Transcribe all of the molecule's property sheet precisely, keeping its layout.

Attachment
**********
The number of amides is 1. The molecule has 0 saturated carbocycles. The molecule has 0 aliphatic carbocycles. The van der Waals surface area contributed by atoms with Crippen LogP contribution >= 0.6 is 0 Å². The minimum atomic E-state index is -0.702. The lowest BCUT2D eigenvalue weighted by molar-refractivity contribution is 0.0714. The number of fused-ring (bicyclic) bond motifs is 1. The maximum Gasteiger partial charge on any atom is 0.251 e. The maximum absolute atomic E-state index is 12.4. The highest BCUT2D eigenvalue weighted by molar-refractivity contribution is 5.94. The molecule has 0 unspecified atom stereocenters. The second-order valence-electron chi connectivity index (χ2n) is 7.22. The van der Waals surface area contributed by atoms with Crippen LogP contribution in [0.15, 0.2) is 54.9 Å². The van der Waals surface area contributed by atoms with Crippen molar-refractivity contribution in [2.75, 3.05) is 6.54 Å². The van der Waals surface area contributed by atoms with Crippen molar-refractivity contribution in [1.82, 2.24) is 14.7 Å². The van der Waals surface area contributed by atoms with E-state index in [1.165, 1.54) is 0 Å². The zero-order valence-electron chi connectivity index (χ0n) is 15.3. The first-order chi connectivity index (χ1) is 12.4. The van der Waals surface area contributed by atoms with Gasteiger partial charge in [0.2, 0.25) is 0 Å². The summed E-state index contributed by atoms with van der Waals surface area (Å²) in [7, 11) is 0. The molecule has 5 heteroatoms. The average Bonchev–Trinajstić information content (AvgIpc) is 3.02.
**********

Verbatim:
The number of amides is 1. The molecule has 0 saturated carbocycles. The molecule has 0 aliphatic carbocycles. The van der Waals surface area contributed by atoms with Crippen LogP contribution >= 0.6 is 0 Å². The minimum atomic E-state index is -0.702. The lowest BCUT2D eigenvalue weighted by molar-refractivity contribution is 0.0714. The number of fused-ring (bicyclic) bond motifs is 1. The maximum Gasteiger partial charge on any atom is 0.251 e. The maximum absolute atomic E-state index is 12.4. The highest BCUT2D eigenvalue weighted by molar-refractivity contribution is 5.94. The molecule has 0 unspecified atom stereocenters. The second-order valence-electron chi connectivity index (χ2n) is 7.22. The van der Waals surface area contributed by atoms with Crippen LogP contribution in [0.15, 0.2) is 54.9 Å². The van der Waals surface area contributed by atoms with Crippen molar-refractivity contribution in [2.75, 3.05) is 6.54 Å². The van der Waals surface area contributed by atoms with Crippen molar-refractivity contribution in [1.82, 2.24) is 14.7 Å². The van der Waals surface area contributed by atoms with E-state index in [1.165, 1.54) is 0 Å². The zero-order valence-electron chi connectivity index (χ0n) is 15.3. The first-order chi connectivity index (χ1) is 12.4. The van der Waals surface area contributed by atoms with Gasteiger partial charge in [0.2, 0.25) is 0 Å². The summed E-state index contributed by atoms with van der Waals surface area (Å²) in [7, 11) is 0. The molecule has 5 heteroatoms. The average Bonchev–Trinajstić information content (AvgIpc) is 3.02.